Wednesday, December 10, 2014

BOOKS! (How to Go to Therapy)

Along with Waiting for Gertrude, I picked up this book at a book sale that the local library was having. I had already been in therapy for months at the time and it was going well, so I didn't technically need this book's advice. But I figured I might as well see what this guide had to offer.

How to Go to Therapy: Making the Most of Professional Help by Carl Sherman

First off, Carl Sherman is not a psychologist, but rather a journalist who specializes in writing about mental health and psychotherapy. So he's knowledgeable, but distanced enough from the field to be able to take a patient-centered (client-centered) approach to explaining and assessing therapy methods. This book is for anyone interested in therapy, from those who are seeking help to those who are just curious on what the whole thing is about.

He does a really concise job first laying out the circumstances in which one might consider therapy, the variety of credentials that a "therapist" could fall under, and rules of conduct. He also goes into the specificities of different forms of therapy, and which methods would best suit what types of patients. Those parts were a little over my head but were still very insightful. But ultimately what comes through the most in this book is that it's all about what you need. It's your mental health and happiness you're dealing with here, so you need to be satisfied with the care that you're receiving. And if you're not, you have every right to seek alternatives because there are plenty out there. Additionally, having a good relationship with your therapist is crucial! If you all don't get along, don't have chemistry, or don't "click", then at some point you're not going to feel like cooperating with them because you either don't like them or don't feel like you can trust them. Of course, you're going to have times when you don't agree with your therapist, and you two shouldn't be too familiar (you're not buddies!). But you do need to have the type of relationship were you trust them and they're able to know you well enough to help you. So if that therapist-patient relationship is no good, the results aren't going to be good either.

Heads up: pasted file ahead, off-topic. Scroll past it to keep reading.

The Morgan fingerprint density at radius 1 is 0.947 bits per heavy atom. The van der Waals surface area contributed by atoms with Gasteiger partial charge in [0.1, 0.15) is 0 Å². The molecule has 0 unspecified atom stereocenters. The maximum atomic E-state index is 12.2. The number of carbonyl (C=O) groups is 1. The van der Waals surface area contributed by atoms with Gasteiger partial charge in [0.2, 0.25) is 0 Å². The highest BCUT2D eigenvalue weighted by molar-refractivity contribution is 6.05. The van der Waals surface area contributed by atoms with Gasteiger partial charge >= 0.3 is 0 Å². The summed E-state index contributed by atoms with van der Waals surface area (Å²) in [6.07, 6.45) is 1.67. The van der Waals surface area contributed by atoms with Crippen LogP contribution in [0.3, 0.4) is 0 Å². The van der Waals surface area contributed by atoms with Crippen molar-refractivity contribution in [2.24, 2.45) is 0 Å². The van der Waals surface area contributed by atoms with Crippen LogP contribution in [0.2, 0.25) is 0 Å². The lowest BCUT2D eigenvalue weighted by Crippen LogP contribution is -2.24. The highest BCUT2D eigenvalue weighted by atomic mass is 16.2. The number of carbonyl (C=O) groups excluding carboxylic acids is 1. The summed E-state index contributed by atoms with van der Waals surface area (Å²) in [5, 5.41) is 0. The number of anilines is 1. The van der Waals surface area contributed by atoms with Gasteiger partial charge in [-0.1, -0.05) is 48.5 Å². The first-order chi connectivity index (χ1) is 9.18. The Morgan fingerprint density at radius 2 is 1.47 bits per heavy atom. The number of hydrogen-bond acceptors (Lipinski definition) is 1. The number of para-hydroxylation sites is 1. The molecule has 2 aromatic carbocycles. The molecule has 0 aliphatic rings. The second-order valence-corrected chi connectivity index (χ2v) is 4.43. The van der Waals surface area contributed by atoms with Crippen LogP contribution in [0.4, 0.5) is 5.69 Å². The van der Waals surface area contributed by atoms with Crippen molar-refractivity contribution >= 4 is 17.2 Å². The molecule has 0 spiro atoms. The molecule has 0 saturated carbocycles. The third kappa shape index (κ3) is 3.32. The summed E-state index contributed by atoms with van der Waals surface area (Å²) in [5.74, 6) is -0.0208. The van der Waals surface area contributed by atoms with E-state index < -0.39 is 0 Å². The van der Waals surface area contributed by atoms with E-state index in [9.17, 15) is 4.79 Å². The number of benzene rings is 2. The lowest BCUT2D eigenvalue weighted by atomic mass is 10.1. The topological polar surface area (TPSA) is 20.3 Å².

I actually feel like I lucked out with Sue because another thing Sherman emphasizes is doing your research and seeking referrals from medical professionals/people you know when looking for a therapist. He advises against just picking a name out of the phone book and going for it without knowing anything about that person, which is basically what I did (except on the Internet). But like I said, it's worked out for me! My point is that this guide is just that, a guide. Everyone's experience will be different and this book is no end-all be-all. Still, it offers a wealth of helpful information that's worth a flip-through.

Favorite quotes:

"Therapy isn't something that's done to you, but something you do for yourself in collaboration with another person. Most of us seek help at a time of uncertainty, when self-confidence is low. At its best the experience confirms our own capacitiesand affirms the power of honesty, courage, and serious effort" (vi).

"Within each person is an 'actualizing tendency'; like a plant seeking the light, at a deep, natural level you have the instinct to move constantly in a constructive direction, toward your highest potential. Emotional problems develop when this drive is stymied or deformed by circumstances... But when the actualizing tendency is given the circumstances to flourish, you resolve your own problems" (89).

No comments:

Post a Comment